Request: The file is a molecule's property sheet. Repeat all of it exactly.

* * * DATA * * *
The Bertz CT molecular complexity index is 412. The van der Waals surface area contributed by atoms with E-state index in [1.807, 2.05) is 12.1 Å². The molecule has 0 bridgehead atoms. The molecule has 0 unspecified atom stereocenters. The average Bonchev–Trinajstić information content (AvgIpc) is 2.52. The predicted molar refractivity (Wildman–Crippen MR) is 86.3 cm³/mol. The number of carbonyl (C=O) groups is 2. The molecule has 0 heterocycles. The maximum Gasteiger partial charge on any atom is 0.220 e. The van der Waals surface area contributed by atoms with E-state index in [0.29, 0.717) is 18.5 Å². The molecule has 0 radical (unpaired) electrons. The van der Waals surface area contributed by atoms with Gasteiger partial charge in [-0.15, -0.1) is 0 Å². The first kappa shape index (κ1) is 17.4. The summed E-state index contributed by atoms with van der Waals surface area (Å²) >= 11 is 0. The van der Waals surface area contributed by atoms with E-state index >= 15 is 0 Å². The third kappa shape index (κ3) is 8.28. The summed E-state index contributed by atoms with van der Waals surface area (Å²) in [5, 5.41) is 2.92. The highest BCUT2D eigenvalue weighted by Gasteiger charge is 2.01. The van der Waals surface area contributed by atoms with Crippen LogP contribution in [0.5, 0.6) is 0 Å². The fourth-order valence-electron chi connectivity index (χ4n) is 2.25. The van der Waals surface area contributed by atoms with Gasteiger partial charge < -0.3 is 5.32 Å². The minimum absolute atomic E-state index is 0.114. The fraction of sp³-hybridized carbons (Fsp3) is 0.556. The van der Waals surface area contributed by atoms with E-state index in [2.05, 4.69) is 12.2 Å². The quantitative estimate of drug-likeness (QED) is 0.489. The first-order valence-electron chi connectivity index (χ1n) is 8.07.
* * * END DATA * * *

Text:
The Bertz CT molecular complexity index is 412. The van der Waals surface area contributed by atoms with E-state index in [1.807, 2.05) is 12.1 Å². The molecule has 0 bridgehead atoms. The molecule has 0 unspecified atom stereocenters. The average Bonchev–Trinajstić information content (AvgIpc) is 2.52. The predicted molar refractivity (Wildman–Crippen MR) is 86.3 cm³/mol. The number of carbonyl (C=O) groups is 2. The molecule has 0 heterocycles. The maximum Gasteiger partial charge on any atom is 0.220 e. The van der Waals surface area contributed by atoms with E-state index in [0.29, 0.717) is 18.5 Å². The molecule has 0 radical (unpaired) electrons. The van der Waals surface area contributed by atoms with Gasteiger partial charge in [-0.15, -0.1) is 0 Å². The first kappa shape index (κ1) is 17.4. The summed E-state index contributed by atoms with van der Waals surface area (Å²) >= 11 is 0. The van der Waals surface area contributed by atoms with E-state index >= 15 is 0 Å². The third kappa shape index (κ3) is 8.28. The summed E-state index contributed by atoms with van der Waals surface area (Å²) in [5, 5.41) is 2.92. The highest BCUT2D eigenvalue weighted by Gasteiger charge is 2.01. The van der Waals surface area contributed by atoms with Crippen LogP contribution in [0.5, 0.6) is 0 Å². The fourth-order valence-electron chi connectivity index (χ4n) is 2.25. The van der Waals surface area contributed by atoms with Gasteiger partial charge < -0.3 is 5.32 Å². The minimum absolute atomic E-state index is 0.114. The fraction of sp³-hybridized carbons (Fsp3) is 0.556. The van der Waals surface area contributed by atoms with E-state index in [2.05, 4.69) is 12.2 Å². The quantitative estimate of drug-likeness (QED) is 0.489. The first-order valence-electron chi connectivity index (χ1n) is 8.07.